Staying on top of the SERPs requires agile thinking; you’ve got to constantly be matching the ever-changing trends of your customers. To do that requires a lot of work; in fact, information shared by eMarketer shows that 60 percent of content marketing professionals report having to create at least one piece of content each day.

Finding success with your SEO, however, has always been about working smarter, not necessarily harder. That’s where refreshing your content presents such a unique opportunity. Rather than immediately defaulting to trying to write or buy articles, consider that what may have worked for you before might be able to work again; it might simply require a few updates to become more targeted to your current audience.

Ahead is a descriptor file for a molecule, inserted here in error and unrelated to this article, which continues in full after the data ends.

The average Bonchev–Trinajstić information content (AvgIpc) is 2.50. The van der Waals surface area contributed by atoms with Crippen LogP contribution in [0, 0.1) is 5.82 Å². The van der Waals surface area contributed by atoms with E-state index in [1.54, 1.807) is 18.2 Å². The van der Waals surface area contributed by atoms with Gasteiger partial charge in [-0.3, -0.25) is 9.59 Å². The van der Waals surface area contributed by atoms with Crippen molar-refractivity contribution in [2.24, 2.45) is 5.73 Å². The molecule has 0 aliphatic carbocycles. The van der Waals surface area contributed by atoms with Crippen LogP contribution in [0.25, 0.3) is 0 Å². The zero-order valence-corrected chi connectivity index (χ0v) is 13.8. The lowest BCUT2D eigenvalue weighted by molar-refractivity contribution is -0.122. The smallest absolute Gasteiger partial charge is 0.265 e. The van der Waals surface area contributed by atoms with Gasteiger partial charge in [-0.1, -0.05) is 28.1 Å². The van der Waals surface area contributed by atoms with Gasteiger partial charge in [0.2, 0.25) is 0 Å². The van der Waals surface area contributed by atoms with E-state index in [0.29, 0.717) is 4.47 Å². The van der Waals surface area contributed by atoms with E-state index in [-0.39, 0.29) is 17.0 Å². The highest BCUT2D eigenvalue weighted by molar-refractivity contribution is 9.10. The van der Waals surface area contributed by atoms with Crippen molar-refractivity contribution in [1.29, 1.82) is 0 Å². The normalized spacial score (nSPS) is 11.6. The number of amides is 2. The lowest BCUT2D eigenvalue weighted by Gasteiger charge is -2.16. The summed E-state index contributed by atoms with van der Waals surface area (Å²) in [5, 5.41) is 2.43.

Use These Key Tips When Refreshing Your Content

With that in mind, let’s consider a few simple strategies to help you in rehashing your content:

1. Utilize the Resources Available to You

Google Analytics and other data management applications offer you unprecedented access to content performance information. If you’re not already familiar with these tools, get into them and play around. They’re remarkably intuitive and provide you with plenty of actionable information to assist in developing your content management strategy.

As an example, Google Analytics allows you to see which of your keywords and phrases perform the best at generating web traffic to your site (segmented by demographic and even geographic region). Use this information to focus your content renovation efforts on those elements that have proven to be the most effective in the past. That just may be your quickest way to draw in new visitors through refreshed content.